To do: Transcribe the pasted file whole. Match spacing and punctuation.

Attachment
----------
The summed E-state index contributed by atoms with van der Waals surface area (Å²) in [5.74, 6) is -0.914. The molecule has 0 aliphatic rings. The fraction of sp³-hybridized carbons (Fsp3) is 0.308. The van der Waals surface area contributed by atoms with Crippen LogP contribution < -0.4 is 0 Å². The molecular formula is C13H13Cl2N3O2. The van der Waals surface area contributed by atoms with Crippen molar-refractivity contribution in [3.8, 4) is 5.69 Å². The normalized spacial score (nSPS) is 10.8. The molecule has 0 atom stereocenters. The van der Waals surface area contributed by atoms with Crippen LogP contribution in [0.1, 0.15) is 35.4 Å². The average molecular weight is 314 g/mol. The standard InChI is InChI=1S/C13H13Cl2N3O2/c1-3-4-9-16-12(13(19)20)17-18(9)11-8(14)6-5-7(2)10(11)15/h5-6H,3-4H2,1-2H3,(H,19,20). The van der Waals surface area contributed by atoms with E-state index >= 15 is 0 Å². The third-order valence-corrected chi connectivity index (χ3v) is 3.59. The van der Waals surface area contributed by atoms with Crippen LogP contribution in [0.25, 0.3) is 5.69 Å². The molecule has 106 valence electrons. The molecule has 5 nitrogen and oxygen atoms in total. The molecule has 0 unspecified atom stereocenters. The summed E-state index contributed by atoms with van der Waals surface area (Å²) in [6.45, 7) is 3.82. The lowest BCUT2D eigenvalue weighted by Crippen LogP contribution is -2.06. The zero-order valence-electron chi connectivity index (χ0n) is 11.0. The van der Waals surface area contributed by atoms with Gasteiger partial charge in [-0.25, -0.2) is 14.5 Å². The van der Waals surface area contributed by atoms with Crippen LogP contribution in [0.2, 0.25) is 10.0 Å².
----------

The summed E-state index contributed by atoms with van der Waals surface area (Å²) in [5.74, 6) is -0.914. The molecule has 0 aliphatic rings. The fraction of sp³-hybridized carbons (Fsp3) is 0.308. The van der Waals surface area contributed by atoms with Crippen LogP contribution < -0.4 is 0 Å². The molecular formula is C13H13Cl2N3O2. The van der Waals surface area contributed by atoms with Crippen molar-refractivity contribution in [3.8, 4) is 5.69 Å². The normalized spacial score (nSPS) is 10.8. The molecule has 0 atom stereocenters. The van der Waals surface area contributed by atoms with Crippen LogP contribution in [0.1, 0.15) is 35.4 Å². The average molecular weight is 314 g/mol. The standard InChI is InChI=1S/C13H13Cl2N3O2/c1-3-4-9-16-12(13(19)20)17-18(9)11-8(14)6-5-7(2)10(11)15/h5-6H,3-4H2,1-2H3,(H,19,20). The van der Waals surface area contributed by atoms with E-state index >= 15 is 0 Å². The third-order valence-corrected chi connectivity index (χ3v) is 3.59. The van der Waals surface area contributed by atoms with Crippen LogP contribution in [0.25, 0.3) is 5.69 Å². The molecule has 106 valence electrons. The molecule has 5 nitrogen and oxygen atoms in total. The molecule has 0 unspecified atom stereocenters. The summed E-state index contributed by atoms with van der Waals surface area (Å²) in [6.45, 7) is 3.82. The lowest BCUT2D eigenvalue weighted by Crippen LogP contribution is -2.06. The zero-order valence-electron chi connectivity index (χ0n) is 11.0. The van der Waals surface area contributed by atoms with Gasteiger partial charge in [-0.25, -0.2) is 14.5 Å². The van der Waals surface area contributed by atoms with Crippen LogP contribution in [0.2, 0.25) is 10.0 Å².